With their stripped-down garage rock and back-to-basics approach, the White Stripes transformed the musical landscape of the 2000s. Their carefully cultivated image (the fascinating with the number three, the red, white, and black aesthetic, the whole fake sibling thing) made them intriguing, but it was that fuzzy wall of sound and the raw simplicity of their performances that secured their legend. If you haven’t already committed their entire back catalog to your playlist, these are the ten best White Stripes songs to start with.
It may have taken a few albums before the White Stripes made their breakthrough, but they were capable of ripping strips off the competition from the very start, as evidenced by this blazing, riff-heavy delight from the band’s self-titled debut.
9. Hello Operator
According to Song Facts, Beck is a big fan of Hello Operator. “I feel like this is one of those songs, where it’s like Jack White just bypassed the song and went straight to that feeling you want to have, where it’s so raw and righteous and where people go, ‘Ok, now we’re talking. Now we mean business.’ It’s simple, it’s heavy, it’s beautiful,” he’s said. Brittle, bluesy, and blessed with a bone-crunching harmonica cameo from John Szymanski, it’s one of the highlights of the band’s 2nd album, De Stijl.
8. My Doorbell
A Grammy-nominated earworm from the band’s 2005 album Get Behind Me Satan, My Doorbell sounds like a jaunty slice of jubilant pop until you burrow a little beneath the upbeat melody and discover the less than joyful lyrics. Deceptive or not, it’s as infectious as a cold – once it gets in your brain, plan on it sticking around for a while. Released as the second single from the album, it took them to number 10 on the UK Singles Chart and number 13 on the US Billboard Alternative Airplay.
7. Apple Blossom
As Stereogum says, the White Stripes could melt the paint off walls, but they were also masters of subtlety. Case in point – Apple Blossom, a stripped-back exercise in simplicity that finds Jack White contemplating the ulterior motives that drive some men to rush to the rescue of damsels in distress. What he ends up concluding is tinged in ambiguity – what’s not is the song’s inherent brilliance.
6. Hotel Yorba
A former hotel in southwest Detroit might sound like an unlikely inspiration for a song, but when you hear the Beatles once stayed there, it starts to make more sense. In actual fact, the Beatles didn’t stay there, but Jack White became so convinced they did (in fairness, a lot of other people thought the same), he decided to not only write a song about it, but record it in Room 206 of the building itself. Rumors that the duo got slapped with a lifetime ban from the hotel shortly after have neither been denied nor confirmed. Either way, it’s a simple, stripped-back slice of country-inflicted goodness.
5. We’re Going to Be Friends
They might have built their reputation on fret-shredding performances, but when the White Stripes weren’t bringing down the ceiling, they were releasing sensitive little beauties like We’re Going to Be Friends. A simple, delicately nostalgic ode to childhood innocence, it tells the story of a young girl and boy who become friends. It’s not a complicated story and it’s not a complicated song, but it is a lovely one, and unquestionably one of the highlights of the band’s 2001 album, White Blood Cells.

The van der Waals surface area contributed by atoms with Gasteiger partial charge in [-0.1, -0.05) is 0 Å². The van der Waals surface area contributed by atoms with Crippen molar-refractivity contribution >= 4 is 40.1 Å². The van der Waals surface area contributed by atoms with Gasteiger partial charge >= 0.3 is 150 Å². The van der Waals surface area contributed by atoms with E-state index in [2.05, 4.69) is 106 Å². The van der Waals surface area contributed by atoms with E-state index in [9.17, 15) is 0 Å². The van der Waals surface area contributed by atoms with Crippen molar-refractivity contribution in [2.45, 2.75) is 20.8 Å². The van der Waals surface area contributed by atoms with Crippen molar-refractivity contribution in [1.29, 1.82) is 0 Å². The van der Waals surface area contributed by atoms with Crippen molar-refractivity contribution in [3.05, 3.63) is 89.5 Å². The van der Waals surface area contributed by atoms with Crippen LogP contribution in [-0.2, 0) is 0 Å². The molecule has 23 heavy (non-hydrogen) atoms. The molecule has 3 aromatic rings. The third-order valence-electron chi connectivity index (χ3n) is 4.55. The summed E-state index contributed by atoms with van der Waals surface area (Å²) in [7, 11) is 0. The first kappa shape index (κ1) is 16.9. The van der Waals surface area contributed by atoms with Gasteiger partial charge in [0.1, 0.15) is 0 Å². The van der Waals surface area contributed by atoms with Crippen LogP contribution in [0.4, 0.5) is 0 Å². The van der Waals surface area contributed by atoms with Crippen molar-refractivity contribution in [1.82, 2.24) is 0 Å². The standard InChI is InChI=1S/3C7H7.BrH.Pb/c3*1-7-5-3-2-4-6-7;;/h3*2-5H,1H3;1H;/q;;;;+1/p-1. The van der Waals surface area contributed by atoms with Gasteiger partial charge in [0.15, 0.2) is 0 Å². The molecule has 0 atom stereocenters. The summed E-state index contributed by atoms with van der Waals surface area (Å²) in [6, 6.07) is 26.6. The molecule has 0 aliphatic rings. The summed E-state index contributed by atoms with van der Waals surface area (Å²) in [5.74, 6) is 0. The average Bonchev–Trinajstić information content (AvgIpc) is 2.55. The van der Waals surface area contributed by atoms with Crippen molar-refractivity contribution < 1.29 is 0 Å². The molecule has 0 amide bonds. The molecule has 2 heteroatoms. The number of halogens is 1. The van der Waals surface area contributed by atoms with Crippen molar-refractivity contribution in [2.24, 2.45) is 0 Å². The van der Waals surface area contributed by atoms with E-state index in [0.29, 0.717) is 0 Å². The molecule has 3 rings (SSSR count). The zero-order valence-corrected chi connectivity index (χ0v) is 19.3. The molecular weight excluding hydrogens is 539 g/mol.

If you’re going to take on a song like Jolene, you’d better know exactly what you’re doing. When Dolly Parton turned the experience of watching a flame head bank clerk flirt with her husband into a country classic in 1973, she created something iconic. Many artists have tackled it, and almost as many have fallen flat on their faces. The White Stripes were an exception. Their haunting cover comes within a hairsbreadth of bettering the original, with their usual wall of fuzz replaced with something deeply poignant, and profoundly human. Released as a live single in 2004, it reached number 16 on the UK Singles Chart and has since been named as one of the greatest live covers of all time by Rolling Stone.
3. Dead Leaves and the Dirty Ground
The Stripes always understood the power of a great album opener, and in 2001, they pulled out one of their best for White Blood Cells. The album became their breakthrough and the song – a frantic squall of wailing feedback and crackling energy – became one of their biggest early hits, climbing to number 19 on the US Billboard Modern Rock Tracks chart and number 25 on the UK Singles Chart.
2. Fell in Love With a Girl
Jack White may have fallen in love with a girl, but the whole world and its mother fell in love with the White Stripes when they heard this raging, punk/rock/ pop/ little bit of everything mash-up. The iconic, wonderfully sweet lego animation music video isn’t exactly bad either. Released as the second single from the band’s third studio album, White Blood Cells, in February 2002, it became their first-ever entry on the U.S. Alternative Songs chart, peaking at number 12.
1. Seven Nation Army
There was never really any competition, was there? In at number one is everyone’s favorite White Stripes song (and quite a few people’s favorite song, period), Seven Nation Army. How anything so perfectly polished can sound quite so primordial and raw is a question between two fake siblings and their maker, but that this swaggering, shrieking piece of noisy perfection deserves to be revisited as often and loudly as possible isn’t even a question. Not only the White Stripes’ crowning glory, but one of the very finest songs this side of the millennium.